African economic growth to dip to 1.6 pct this year: World Bank

LAGOS (Capital Markets in Africa) —Growth in sub-Saharan African countries will stall to just 1.6% this year, the lowest in over two decades, a report said Thursday, as one of the world’s once fastest-growing frontiers continues to lose steam because of overdependence on oil and commodity exports, and poor policies.

The disappointing rate of economic expansion is well below the global average of 2.3%, the World Bank said in its twice-annual “Africa’s Pulse” report.

Just in April, the World Bank publication had seen growth in sub-Saharan Africa reaching 3.2% this year, but the slide in the region’s two biggest economies, Nigeria and South Africa, as well as other oil and commodity exporters, has been steeper than anticipated.

“Shocks from collapsed commodity prices and tighter financial conditions, exacerbated by domestic pressures arising from policy uncertainties, adverse weather conditions, and political and security concerns, have continued to weigh on activity in the region,” the report said.

Previously robust growth in the region was propped up by high oil and mineral prices, but their global collapse has unmasked deep vulnerabilities in key African economies like Nigeria, South Africa and Angola.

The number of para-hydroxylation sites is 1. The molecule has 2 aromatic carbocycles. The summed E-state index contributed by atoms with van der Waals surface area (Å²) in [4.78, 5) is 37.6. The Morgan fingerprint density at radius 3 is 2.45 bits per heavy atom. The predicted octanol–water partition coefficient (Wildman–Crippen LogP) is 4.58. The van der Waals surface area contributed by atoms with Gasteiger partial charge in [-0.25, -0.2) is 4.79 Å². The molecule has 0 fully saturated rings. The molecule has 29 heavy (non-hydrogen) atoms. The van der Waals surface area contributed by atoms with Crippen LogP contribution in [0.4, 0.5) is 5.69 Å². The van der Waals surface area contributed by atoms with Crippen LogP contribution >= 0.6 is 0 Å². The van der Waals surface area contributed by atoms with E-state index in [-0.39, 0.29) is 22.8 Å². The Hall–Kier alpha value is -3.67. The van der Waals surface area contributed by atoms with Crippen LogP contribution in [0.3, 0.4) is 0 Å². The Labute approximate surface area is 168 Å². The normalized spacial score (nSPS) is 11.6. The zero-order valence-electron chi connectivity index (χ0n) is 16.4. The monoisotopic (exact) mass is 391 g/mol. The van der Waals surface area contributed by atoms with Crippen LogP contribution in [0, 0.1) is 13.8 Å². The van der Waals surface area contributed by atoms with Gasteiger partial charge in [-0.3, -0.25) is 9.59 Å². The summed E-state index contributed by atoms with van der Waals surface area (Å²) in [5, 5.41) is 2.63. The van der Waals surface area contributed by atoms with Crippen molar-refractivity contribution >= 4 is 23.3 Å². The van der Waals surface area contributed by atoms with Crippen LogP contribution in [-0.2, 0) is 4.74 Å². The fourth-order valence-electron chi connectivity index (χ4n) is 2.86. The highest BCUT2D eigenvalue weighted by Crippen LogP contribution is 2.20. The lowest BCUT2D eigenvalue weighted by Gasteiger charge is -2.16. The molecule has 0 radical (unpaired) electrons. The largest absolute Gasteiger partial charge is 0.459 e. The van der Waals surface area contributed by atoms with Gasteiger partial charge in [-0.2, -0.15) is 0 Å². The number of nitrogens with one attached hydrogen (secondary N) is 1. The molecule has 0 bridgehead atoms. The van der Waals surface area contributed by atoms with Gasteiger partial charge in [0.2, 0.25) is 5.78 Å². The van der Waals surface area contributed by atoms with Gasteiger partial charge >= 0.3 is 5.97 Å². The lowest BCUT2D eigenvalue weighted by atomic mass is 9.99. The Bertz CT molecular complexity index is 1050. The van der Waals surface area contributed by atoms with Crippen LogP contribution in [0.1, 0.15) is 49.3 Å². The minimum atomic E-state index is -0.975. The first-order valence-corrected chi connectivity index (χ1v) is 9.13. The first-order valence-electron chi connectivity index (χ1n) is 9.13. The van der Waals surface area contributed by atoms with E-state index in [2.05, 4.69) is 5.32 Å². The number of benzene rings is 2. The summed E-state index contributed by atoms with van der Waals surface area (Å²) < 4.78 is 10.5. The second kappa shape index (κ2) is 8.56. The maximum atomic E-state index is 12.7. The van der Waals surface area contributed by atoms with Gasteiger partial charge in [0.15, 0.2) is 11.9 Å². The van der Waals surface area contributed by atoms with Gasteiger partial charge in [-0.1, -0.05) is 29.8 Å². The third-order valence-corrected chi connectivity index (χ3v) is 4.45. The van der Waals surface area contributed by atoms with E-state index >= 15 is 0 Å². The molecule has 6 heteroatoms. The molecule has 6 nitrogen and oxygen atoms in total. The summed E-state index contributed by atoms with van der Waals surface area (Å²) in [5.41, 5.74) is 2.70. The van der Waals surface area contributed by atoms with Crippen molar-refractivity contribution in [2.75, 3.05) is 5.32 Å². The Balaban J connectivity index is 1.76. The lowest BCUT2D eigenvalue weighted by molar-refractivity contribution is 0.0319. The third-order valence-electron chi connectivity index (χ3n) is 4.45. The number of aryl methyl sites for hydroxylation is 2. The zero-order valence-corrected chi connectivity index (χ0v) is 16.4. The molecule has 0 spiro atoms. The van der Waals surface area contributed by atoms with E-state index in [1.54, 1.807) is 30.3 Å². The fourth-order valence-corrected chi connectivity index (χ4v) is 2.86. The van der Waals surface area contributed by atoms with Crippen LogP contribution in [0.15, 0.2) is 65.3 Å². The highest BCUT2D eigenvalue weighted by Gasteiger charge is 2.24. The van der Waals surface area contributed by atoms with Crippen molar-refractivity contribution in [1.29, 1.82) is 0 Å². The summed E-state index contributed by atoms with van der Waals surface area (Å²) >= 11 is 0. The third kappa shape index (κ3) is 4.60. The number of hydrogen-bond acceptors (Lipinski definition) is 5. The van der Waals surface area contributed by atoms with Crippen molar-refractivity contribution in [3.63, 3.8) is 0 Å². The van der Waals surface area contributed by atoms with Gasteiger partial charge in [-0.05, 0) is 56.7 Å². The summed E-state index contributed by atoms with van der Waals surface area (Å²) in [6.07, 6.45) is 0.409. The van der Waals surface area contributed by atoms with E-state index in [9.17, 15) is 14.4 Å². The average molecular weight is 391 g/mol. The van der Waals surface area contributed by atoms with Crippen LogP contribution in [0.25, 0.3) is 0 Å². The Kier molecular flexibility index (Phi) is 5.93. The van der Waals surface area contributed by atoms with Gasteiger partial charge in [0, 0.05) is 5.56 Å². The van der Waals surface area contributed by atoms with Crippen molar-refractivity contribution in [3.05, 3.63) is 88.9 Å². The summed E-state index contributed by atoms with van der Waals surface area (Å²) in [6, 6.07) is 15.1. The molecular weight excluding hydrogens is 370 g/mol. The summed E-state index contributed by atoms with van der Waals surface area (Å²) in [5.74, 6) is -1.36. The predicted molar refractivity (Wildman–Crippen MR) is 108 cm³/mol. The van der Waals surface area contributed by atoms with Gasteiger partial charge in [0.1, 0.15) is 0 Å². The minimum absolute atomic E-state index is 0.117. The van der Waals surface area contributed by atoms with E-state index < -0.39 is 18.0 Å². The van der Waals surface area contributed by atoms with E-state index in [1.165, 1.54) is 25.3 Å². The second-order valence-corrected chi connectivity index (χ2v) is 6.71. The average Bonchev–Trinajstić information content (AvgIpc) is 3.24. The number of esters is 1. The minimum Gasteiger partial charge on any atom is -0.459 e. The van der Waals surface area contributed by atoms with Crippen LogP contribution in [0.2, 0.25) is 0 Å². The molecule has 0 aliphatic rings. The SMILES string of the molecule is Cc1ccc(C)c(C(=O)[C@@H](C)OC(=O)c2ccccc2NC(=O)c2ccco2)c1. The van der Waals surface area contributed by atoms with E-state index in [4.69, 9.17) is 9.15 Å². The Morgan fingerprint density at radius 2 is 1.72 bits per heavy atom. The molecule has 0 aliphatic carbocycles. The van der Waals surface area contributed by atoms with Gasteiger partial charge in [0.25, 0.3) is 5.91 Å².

Smaller economies that rely on current or future oil and gas proceeds, including South Sudan, Equatorial Guinea and Mozambique, are also facing severe problems exacerbated by politics and conflict.

The future, too, looks uncertain, the World Bank said.

The report saw the region growing by 2.9% next year—still below the 3% expansion rate of 2015—but warned that “the balance of risks… remains heavily tilted to the downside.”

This means that even that 2.9% growth projection for 2017 could be optimistic as low oil and commodity prices could persist.

Much of the recovery in growth for Africa will depend on China’s continued industrial and economic rebalancing and the impact of the U.K.’s departure from the European Union, the report said.

And while a handful of African countries like Ethiopia, Kenya and other oil importers are in better shape, their performance isn’t insulated from an overall decline in investor appetite for sub-Saharan Africa, which has been deeply dented since the start of the year.

The region was an investor darling as it offered high returns and solid growth rates unseen in most of the rest of the world, with the exception of southeast Asia, in particular in 2013-2014.

One key area of investor interest was sovereign debt, with African countries borrowing heavily in international capital markets between 2012 and 2015. The borrowing spree was welcomed as a new source of funding, but has left several nations with massive piles of debt denominated in U.S. dollars as their local currencies lost value, making them harder to repay.

The World Bank noted that 2016 has been the slowest recent year for sub-Saharan African sovereign borrowing, with just Ghana and South Africa issuing bonds to date.

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